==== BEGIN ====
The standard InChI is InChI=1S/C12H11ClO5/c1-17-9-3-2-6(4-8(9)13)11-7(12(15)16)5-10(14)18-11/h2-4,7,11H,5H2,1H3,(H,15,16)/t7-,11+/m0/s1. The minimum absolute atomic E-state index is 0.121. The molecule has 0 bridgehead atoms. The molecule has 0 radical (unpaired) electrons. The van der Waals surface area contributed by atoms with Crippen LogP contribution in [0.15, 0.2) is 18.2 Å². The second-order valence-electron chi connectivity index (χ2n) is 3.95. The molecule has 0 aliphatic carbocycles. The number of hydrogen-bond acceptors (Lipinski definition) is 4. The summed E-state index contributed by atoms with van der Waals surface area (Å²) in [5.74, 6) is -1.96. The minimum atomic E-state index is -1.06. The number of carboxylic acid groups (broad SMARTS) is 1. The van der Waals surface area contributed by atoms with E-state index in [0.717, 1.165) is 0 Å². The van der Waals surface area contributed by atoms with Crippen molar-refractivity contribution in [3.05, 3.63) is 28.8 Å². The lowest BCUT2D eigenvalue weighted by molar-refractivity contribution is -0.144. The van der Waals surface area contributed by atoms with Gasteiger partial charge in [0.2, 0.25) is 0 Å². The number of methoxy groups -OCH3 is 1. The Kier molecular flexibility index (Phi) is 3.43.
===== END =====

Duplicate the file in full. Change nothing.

The standard InChI is InChI=1S/C12H11ClO5/c1-17-9-3-2-6(4-8(9)13)11-7(12(15)16)5-10(14)18-11/h2-4,7,11H,5H2,1H3,(H,15,16)/t7-,11+/m0/s1. The minimum absolute atomic E-state index is 0.121. The molecule has 0 bridgehead atoms. The molecule has 0 radical (unpaired) electrons. The van der Waals surface area contributed by atoms with Crippen LogP contribution in [0.15, 0.2) is 18.2 Å². The second-order valence-electron chi connectivity index (χ2n) is 3.95. The molecule has 0 aliphatic carbocycles. The number of hydrogen-bond acceptors (Lipinski definition) is 4. The summed E-state index contributed by atoms with van der Waals surface area (Å²) in [5.74, 6) is -1.96. The minimum atomic E-state index is -1.06. The number of carboxylic acid groups (broad SMARTS) is 1. The van der Waals surface area contributed by atoms with E-state index in [0.717, 1.165) is 0 Å². The van der Waals surface area contributed by atoms with Crippen molar-refractivity contribution in [3.05, 3.63) is 28.8 Å². The lowest BCUT2D eigenvalue weighted by molar-refractivity contribution is -0.144. The van der Waals surface area contributed by atoms with Gasteiger partial charge in [0.2, 0.25) is 0 Å². The number of methoxy groups -OCH3 is 1. The Kier molecular flexibility index (Phi) is 3.43.